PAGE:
They will compete for points in Freestyle — that’s Menninga’s favorite event, which he describes as “75 seconds to do whatever you want” — plus 2 Wheel Skills Challenge and several racing competitions that test agility, speed and versatility.

Fans can become part of the action by voting for the winner in the 2-Wheel Skills Challenge and Freestyle competitions via real-time, in-arena fan voting on their smartphones.

Monster Jam will be at the Mohegan Sun Arena at Casey Plaza at 7 p.m. Feb. 14; 1 p.m. and 7 p.m. Feb. 15 and 1 p.m. Feb. 16. A pit party will be open from 10:30 a.m. to noon Feb. 15 and Feb. 16. Tickets start at $15 for the competition and $12 for a pit party pass. Tickets are available at Ticketmaster.com or at the arena box office.

Congratulations! You are ready to watch the Academy Awards. You have most likely seen more than half of the best picture nominees and are planning a watch party at your house. If you are the type who must watch all the nominated films — even the short ones — you may enjoy a day of streaming some of the documentaries are available for streaming.

“For Sama,” on the crisis in Syria, is on Amazon Prime, “The Edge of Democracy” and “American Factory” are on Netflix and double nominee “Honeyland,” featuring a female beekeeper in North Macedonia, is streaming on Hulu.

You can also travel to Cinemark 20 and XD in Moosic to see the Oscar Shorts program this weekend to see the live-action and animated shorts.

You are pretty close to knowing what’s going on with the Oscars. Some of the best picture nominees seem appealing but you haven’t seen most of them. Plus, you may not have kept an eye on the recent changes and gossip surrounding this year’s field.

Luckily, Cinemark 20 has you covered. Now through Sunday, you can purchase a $35 badge for Oscar Movie Week 2020 to see seven of the best picture nominees and the shorts program. Plus, you can get 50% off any size popcorn if you have the badge and 10 bonus rewards points if you are a Movie Club Member.

Netflix titles “The Irishman” and “Marriage Story” are streaming on that platform and are not part of the deal.

You are a classic Oscars fan. You long for the days where Whoopi Goldberg, Steve Martin and Bob Hope had hosting duties and you lived for the dance numbers and montages. Maybe this year’s batch of nominees don’t appeal to you, but you may have seen some of the performances.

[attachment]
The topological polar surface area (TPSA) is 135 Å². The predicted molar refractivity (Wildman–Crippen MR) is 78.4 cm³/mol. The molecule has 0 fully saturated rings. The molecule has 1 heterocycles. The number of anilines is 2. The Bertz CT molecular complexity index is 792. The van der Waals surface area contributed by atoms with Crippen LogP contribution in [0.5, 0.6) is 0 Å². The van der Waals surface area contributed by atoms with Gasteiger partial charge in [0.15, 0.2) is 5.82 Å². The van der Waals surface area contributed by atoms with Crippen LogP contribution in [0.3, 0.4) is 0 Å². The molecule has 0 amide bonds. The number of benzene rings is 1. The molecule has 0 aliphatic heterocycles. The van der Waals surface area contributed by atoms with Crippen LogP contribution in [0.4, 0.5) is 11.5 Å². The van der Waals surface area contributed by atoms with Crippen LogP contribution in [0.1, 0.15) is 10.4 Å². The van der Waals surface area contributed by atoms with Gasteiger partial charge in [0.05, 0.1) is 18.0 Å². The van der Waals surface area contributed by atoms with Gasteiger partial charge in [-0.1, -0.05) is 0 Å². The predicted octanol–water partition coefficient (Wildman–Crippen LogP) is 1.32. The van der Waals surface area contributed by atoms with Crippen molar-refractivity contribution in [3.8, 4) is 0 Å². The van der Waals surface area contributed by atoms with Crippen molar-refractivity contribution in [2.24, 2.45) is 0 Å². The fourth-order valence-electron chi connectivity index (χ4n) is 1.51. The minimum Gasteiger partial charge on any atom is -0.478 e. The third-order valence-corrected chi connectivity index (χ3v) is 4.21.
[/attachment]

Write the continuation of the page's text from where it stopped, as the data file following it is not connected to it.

There’s no rush to see any of them. If you want to enjoy a casual day with Oscar, watch some of the best nominated performances and winners with Turner Classic Movies’ 31 Days of Oscar series throughout the month of February and early March. The Dietrich Theater in Tunkhannock will feature seven films that scored nominations during its winter festival Feb. 21 to March 12.

The Oscars may seem like a snoozefest. None of your favorites get nominated for anything beyond visual effects and sound editing, and you never even heard of most of the films up for best picture.

Don’t worry. This year’s acting field looks as though some of the industry’s most popular actors, actresses and genres will win prize. “Joker” could break through the comic book curse and pick up several trophies on Oscar night. You may even like this year’s ceremony.

PLAINS TWP. —It’s harder to put a sock on with a broken hip, even if you have a “sock donner.” And you might be surprised at the colors urine can come in, from clear to purple to brown.

If you do have to use a sock donner (a long rod with a sort of claw on the end you might want to stick to ankle socks. “It was kind of hard with longer socks,” Crestwood High School Junior Trey Zabroski said after trying the device Tuesday at the Woodlands.

He was one of about 100 students from 12 regional schools participating in Tuesday morning’s AIM HI event, short for Aspirations In Medicine and Healthcare Initiatives, an annual offering from Geisinger to give 10th and 11th grade students an idea of the career options in medicine.

Workshops included information security, physical therapy (the one with the sock donner), lab, infection control, human resources, radiology and genetic research.

Trey already has his future mapped. “I want to be a forensic scientist,” he said. But he saw a lot of value in visiting the various workshops. After all, he figured, any science is beneficial in forensics.

In the medical lab room, Geisinger lab supervisor Jennifer Swire went over an array of tests technicians do that, she pointed out, are the unseen backbone of medical treatment. “When you get sick,” she said, “We’re the ones who figure out what’s wrong so the doctors and nurses can treat it.”

Checking things like blood, urine, stool, and sputum sounds a bit like a “mad scientist,” and Swire was fine with that idea. But she prefers comparison to a crime scene investigator finding the clues that solve the health care case.

She showed plenty of images of blood under a microscope, cultures grown on Petri dishes, and test tubes of urine samples, pointing out how something as simple as the shade of color or shape of a cell can instantly tell her what condition a patient is dealing with.

“Jaundice can actually make it fluorescent, it can glow green,” she noted. “If it’s completely clear you are probably drinking too much water, overhydrating. If it’s brown you are dehydrated.